Risk of dying from heart disease is higher in people with osteoarthritis compared to others without the disease, reports a new study. The findings of the study are published in the journal Osteoarthritis and Cartilage.
Researchers at Lund University in Sweden have investigated the link between osteoarthritis and mortality in an epidemiological study.
Using population registers, the researchers studied approximately 469 000 people living in Skåne, Sweden, who in 2003 was between 45 and 84 years old and followed them through to 2014. The group included 16 000 patients with knee arthritis, 9 000 with hip arthritis, 4 000 with wrist arthritis and 5 500 with other forms of osteoarthritis. They had all been diagnosed in 2003 or before.
This means that for every 100 000 inhabitants who have had osteoarthritis for 9-11 years, 40 more dies of cardiovascular diseases per year, compared with the population without osteoarthritis (in corresponding gender and age distribution).
The study did not investigate the mechanisms behind osteoarthritis, and cardiovascular disease, and the causal link is not fully known. However, Martin Englund has a theory on the reason behind the results.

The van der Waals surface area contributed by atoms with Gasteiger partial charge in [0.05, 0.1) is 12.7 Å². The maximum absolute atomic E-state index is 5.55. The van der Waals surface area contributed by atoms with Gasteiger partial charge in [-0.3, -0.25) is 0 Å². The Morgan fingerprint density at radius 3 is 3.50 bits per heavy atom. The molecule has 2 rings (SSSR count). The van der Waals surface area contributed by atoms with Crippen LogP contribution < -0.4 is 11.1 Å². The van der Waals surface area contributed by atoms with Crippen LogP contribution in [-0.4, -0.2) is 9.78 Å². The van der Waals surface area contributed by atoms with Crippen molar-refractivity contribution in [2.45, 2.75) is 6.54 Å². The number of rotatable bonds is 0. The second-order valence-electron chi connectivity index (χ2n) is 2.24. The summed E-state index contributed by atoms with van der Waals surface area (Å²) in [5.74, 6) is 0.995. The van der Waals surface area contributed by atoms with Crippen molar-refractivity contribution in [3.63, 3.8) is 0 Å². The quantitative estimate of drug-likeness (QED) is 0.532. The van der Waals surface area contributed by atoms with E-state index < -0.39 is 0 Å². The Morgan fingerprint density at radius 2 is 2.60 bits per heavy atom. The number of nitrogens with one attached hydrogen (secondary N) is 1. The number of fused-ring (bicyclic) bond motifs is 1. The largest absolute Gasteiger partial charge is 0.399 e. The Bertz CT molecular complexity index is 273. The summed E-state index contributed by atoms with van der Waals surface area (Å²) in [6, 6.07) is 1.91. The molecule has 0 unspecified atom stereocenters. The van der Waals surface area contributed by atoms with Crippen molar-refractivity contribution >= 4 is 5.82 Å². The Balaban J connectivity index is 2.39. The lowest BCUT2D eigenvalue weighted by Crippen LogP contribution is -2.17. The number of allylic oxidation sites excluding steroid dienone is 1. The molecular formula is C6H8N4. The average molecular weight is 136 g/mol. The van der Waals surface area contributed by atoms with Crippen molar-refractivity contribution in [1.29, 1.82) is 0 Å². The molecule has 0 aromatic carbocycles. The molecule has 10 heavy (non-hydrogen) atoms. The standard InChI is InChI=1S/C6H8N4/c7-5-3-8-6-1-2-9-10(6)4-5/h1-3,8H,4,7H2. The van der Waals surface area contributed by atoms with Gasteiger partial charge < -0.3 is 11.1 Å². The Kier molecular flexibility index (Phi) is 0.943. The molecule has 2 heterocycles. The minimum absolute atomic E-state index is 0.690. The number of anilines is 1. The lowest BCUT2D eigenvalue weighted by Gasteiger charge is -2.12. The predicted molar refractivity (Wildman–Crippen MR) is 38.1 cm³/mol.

"Osteoarthritis causes pain, which often results in people not being as mobile and becoming sedentary instead. Thus, there is a risk of weight gain, which we know leads to secondary diseases, including cardiovascular diseases. There are also other background factors in common for osteoarthritis and cardiovascular disease. Inflammation can be a contributory cause of osteoarthritis, and can also lead to an increased risk of cardiovascular disease."
"Regardless, it's important to be physically active and keep body weight in check. In many countries there are special education programs for those suffering from osteoarthritis where you can get information on the disease as well as help and exercise advice", concludes Martin Englund.